Hence, within the phrase "the user is the content", the content has
become merely the trash upon which marketing strategies is being built
for big business.

Along with a reference to McLuhan, Soares' essay wouldn't be complete if
he somehow didn't throw in a few words about revolution, power, and
youth. He starts out by pointing out that "the appearance of the
personal computer [...] was a milestone, along with camcorders, of the
general entrance in the home market of increasingly powerful tools for
media production." This would be nice if it were true, but it's not. And
perhaps this is why the Internet will degenerate into insignificance.

While it may be true that "the transition that began with the portable
Kodak camera has been generalised and has put an increasingly powerful
and varied aggregate of tools for media production into the hands of the
consumer," the problem is that these tools are not used to their full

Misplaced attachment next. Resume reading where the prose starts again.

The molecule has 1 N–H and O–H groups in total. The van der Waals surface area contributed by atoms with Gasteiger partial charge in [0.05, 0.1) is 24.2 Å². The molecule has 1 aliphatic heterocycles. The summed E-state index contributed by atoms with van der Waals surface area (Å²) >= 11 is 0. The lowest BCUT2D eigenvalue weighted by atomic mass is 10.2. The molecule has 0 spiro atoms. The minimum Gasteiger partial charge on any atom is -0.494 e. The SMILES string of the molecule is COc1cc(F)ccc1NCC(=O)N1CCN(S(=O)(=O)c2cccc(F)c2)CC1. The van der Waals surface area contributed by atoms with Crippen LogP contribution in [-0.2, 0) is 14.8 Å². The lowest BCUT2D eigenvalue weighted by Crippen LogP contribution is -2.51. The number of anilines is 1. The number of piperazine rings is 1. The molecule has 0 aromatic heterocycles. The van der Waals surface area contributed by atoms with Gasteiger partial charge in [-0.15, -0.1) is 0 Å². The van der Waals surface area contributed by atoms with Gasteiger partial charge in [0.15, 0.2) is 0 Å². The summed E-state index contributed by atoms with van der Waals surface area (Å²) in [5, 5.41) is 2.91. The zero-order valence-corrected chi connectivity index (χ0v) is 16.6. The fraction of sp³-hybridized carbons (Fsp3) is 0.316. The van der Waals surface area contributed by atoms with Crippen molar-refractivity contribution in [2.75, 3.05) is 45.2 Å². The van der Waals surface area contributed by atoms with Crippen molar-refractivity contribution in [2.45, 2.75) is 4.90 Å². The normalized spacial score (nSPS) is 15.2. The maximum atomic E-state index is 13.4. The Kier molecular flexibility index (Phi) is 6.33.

potential. In order to do so it would require work and, like Soares had
admitted at the beginning, people are interested in just consuming and
being entertained.

VCRs and camcorders preceded the Internet in such things as media art or
the idea of distance and flexible education. However, they quickly
degenerated into plug-ins for enhancing the average television set. Most
people use their camcorders to tape their kids soccer (football) game or
for a wedding, while the idea of having university lectures on tape and
letting students do courses at home using a VCR never really caught on
in a big way.